What are the benefits fo doing it this way? It’s a whole lot easier to understand. You’re asking the factory to give you the DAO or a service. It’s easier to debug. It follows the DRY principle — you’re not re-injecting the same bean all over the place. It’s easier, and faster: You define the controller in the XML config, you create it, and just use the factory in the controler. Don’t need to inject anything, no extra configuration for other controllers. You’re following the DRY principle. The service is retrieved and set in only one place. If there’s any validation you need to do, you’ll do it in one place. It works nicely for me.

JavaServer Faces

What is JavaServer Faces? Do you know what Struts is? No? Then you must have been on a vacation for a while, huh? Anyway, Struts and JSF are competing technologies. They’re basically implementations of MVC (you have to know Model View Controller).

I’ve done several examples with Struts and I must say that it’s OK. I’m not a big fan of Struts.

JSF, on the other hand is different. It has the better things out of Struts, it is easier to use, and it’s a standard. Plus, JSF will be included as part of J2EE 1.5 coming out next year. I must say I’m a big fan of JSF and I think it will be big over the next couple of years. Learn it, compare it, and use the better one.

There is a lot of coverage on JSF lately. Here are two articles I really liked that talk about Struts and JSF. One is from the creator of Struts, Craig McClanahan, The Best of Both Worlds: Integrating JSF with Struts in Your J2EE Applications. The second one is probably the best intro to JSF you’ll find, JSF for nonbelievers: Clearing the FUD about JSF by Rick Hightower.

JSP 2.0 Tags

Did you know that you could write a JSP tag without writing a single line of Java code? I didn’t. I was surprised today when I discovered that. I’m going to show you how easy it is. Let’s take an anchor tag (<a href=”">link</a>). If you don’t get to write it very often, you might forget the exact syntax. Why not write a simple tag? This would make things easier.

Here is a simple tag, link.tag:

<%@ attribute name="address" required="true" description="Location"%><%@ attribute name="title" required="false" description="Label"%><a href="${address}">${title}</a>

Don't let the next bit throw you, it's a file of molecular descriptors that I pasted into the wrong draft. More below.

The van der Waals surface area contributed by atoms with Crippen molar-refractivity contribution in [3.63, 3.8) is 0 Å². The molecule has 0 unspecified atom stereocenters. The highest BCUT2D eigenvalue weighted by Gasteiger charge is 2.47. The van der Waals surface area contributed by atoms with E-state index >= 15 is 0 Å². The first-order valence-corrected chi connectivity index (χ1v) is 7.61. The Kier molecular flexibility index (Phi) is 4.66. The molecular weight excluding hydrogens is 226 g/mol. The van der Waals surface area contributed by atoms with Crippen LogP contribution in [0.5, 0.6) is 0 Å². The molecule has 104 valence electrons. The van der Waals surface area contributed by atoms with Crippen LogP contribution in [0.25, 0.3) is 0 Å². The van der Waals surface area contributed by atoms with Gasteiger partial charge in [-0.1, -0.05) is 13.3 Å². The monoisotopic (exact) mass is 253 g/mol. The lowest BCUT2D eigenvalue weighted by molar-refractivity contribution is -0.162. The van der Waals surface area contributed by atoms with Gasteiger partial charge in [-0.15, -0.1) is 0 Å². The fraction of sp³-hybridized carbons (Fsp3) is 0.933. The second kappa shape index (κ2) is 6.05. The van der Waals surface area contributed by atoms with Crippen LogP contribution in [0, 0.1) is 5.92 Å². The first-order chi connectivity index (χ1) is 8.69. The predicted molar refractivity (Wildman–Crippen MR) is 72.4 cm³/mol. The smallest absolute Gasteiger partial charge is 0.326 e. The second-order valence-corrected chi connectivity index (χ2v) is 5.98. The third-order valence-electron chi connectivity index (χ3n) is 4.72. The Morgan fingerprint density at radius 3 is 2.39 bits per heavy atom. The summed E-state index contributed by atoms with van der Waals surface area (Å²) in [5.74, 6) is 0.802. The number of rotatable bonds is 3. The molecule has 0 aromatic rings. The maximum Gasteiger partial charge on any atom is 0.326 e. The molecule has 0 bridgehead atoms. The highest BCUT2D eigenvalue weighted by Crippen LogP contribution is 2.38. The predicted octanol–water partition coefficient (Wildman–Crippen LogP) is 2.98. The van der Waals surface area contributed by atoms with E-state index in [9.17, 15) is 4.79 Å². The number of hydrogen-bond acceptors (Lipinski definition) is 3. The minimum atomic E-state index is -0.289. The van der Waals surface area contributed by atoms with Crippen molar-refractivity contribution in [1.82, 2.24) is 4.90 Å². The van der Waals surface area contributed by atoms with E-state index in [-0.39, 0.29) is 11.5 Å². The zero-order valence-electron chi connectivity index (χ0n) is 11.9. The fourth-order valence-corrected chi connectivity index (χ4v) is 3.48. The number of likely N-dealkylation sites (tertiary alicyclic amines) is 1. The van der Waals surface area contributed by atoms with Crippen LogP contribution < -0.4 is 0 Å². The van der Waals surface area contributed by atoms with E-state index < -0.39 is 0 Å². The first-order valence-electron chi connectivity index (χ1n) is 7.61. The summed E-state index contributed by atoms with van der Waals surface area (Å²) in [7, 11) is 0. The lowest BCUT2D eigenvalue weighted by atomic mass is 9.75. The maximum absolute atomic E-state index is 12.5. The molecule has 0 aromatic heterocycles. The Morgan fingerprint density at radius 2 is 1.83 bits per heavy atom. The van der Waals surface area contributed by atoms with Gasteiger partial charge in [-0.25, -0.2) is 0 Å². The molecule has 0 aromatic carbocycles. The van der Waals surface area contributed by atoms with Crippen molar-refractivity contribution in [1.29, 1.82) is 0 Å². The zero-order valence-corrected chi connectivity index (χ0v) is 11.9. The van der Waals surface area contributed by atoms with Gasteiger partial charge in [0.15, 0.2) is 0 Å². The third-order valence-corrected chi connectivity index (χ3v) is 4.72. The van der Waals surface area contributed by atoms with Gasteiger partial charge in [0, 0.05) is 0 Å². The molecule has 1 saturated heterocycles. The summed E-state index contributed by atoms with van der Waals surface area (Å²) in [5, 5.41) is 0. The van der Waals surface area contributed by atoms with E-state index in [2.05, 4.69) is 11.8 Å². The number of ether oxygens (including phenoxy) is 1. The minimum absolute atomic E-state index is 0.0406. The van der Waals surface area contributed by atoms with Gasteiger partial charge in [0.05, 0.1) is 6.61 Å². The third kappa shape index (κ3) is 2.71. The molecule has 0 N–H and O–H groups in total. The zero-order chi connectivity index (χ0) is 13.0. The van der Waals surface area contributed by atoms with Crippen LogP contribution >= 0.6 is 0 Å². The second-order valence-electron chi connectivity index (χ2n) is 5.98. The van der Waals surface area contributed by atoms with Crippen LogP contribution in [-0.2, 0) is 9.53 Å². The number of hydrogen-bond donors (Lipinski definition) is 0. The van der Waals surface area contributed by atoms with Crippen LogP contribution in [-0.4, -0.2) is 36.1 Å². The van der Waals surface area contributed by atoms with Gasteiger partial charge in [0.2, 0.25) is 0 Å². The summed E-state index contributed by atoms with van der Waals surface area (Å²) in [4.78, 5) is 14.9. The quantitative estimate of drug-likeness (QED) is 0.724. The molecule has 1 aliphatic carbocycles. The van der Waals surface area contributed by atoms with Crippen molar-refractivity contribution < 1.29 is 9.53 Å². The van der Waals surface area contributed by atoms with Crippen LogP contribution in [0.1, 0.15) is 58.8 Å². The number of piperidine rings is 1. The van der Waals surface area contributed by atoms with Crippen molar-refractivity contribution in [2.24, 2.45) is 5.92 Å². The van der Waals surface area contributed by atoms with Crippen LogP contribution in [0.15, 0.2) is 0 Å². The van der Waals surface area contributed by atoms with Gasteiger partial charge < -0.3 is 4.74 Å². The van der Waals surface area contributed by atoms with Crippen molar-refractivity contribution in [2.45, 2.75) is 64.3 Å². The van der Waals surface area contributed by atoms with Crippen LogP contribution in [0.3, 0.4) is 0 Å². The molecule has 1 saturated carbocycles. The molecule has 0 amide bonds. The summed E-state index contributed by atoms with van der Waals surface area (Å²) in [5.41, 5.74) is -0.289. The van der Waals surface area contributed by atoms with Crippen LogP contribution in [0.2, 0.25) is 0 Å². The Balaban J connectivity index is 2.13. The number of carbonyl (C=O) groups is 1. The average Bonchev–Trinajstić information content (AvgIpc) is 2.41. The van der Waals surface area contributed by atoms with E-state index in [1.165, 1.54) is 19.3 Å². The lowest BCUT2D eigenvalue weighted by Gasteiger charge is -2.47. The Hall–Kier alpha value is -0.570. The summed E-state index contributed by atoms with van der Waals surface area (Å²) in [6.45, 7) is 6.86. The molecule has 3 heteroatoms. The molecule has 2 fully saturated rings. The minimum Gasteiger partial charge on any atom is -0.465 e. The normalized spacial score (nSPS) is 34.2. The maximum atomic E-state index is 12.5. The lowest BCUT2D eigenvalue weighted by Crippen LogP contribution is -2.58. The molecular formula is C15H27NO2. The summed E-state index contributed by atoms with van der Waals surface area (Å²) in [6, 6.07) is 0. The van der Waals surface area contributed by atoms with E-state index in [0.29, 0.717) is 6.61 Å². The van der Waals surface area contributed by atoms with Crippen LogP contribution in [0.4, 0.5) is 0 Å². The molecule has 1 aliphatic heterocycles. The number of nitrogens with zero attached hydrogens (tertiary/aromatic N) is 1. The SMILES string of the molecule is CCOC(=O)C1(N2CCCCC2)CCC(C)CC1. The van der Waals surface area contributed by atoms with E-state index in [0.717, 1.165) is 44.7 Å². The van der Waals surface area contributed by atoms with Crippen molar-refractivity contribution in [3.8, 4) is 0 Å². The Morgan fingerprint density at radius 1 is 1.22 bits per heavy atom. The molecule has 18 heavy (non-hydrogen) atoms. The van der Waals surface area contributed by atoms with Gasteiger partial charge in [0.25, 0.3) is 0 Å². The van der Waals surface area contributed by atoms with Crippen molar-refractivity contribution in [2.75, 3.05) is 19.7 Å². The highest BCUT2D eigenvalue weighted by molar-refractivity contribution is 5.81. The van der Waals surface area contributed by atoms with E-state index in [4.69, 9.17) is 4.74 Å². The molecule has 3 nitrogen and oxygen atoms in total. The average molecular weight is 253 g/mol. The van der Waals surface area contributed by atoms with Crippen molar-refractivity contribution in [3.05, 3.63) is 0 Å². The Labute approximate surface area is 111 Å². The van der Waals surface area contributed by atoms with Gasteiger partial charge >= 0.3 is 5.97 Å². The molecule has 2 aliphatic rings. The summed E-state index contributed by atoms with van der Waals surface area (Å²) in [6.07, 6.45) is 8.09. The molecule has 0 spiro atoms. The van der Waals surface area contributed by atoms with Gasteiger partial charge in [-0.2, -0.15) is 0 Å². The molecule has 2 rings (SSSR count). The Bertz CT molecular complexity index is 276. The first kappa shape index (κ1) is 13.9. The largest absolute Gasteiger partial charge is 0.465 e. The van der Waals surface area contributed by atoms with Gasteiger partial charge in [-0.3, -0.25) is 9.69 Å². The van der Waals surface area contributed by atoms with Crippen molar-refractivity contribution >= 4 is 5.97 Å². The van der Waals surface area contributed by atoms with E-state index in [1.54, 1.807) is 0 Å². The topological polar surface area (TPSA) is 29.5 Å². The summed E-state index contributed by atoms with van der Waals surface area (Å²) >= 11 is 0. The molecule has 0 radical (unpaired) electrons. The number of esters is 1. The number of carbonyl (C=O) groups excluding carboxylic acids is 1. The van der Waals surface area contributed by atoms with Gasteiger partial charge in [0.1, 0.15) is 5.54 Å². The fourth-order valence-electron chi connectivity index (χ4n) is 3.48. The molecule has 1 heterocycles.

That’s it! You’ve got yourself a jsp tag. Here is an example, link.jsp, of its actual usage.

<%@ taglib tagdir="/WEB-INF/tags/" prefix="tags"%><html><body><p><tags:link address="" title="" /></p></body></html>

How about that? That’s one cool feature of JSP. Read some other cool stuff about JSP 2.0 here.

Another cool feature is the use of JSTL, which is a pre-defined tag library for common tasks. What tasks? Access to request parameters, access to beans, logic, and other. If you use JSTL, your JSP pages are without Java code. You use a simple scripting language EL (Expression Language) for that. After all, JSP is a view. It should not have any Java code. Period. If you are considering JSP, or if you want to move to JSP, use JSTL. It will make your life much easier. Plus, you’re not going to fall into the trap of doing most of your business logic inside your page. JSTL gives you a seperation of layers by default.

Here is a link to very good JSP 2.0 article, Faster Development with JavaServer Pages Standard Tag Library (JSTL 1.0), by Qusay H. Mahmoud.

Simplifying J2EE

Do you think J2EE is complex? Do you think having many different frameworks, different APIs, and many different specifications help or hurt it? Do you think not having a single, one-way avenue for an inexperienced developer helps? I don’t. In this article, Simplifying Complexities of J2EE, Debu Panda gives you several arguments why J2EE should be simplified. I agree.

J2EE Learning Guide

Are you looking to learn J2EE? J2EE Learning Guide is a collection of links to J2EE articles, tutorials, books, products, and more. I got this link today from . It’s amazing how many different links are on this site. Take a look and enjoy.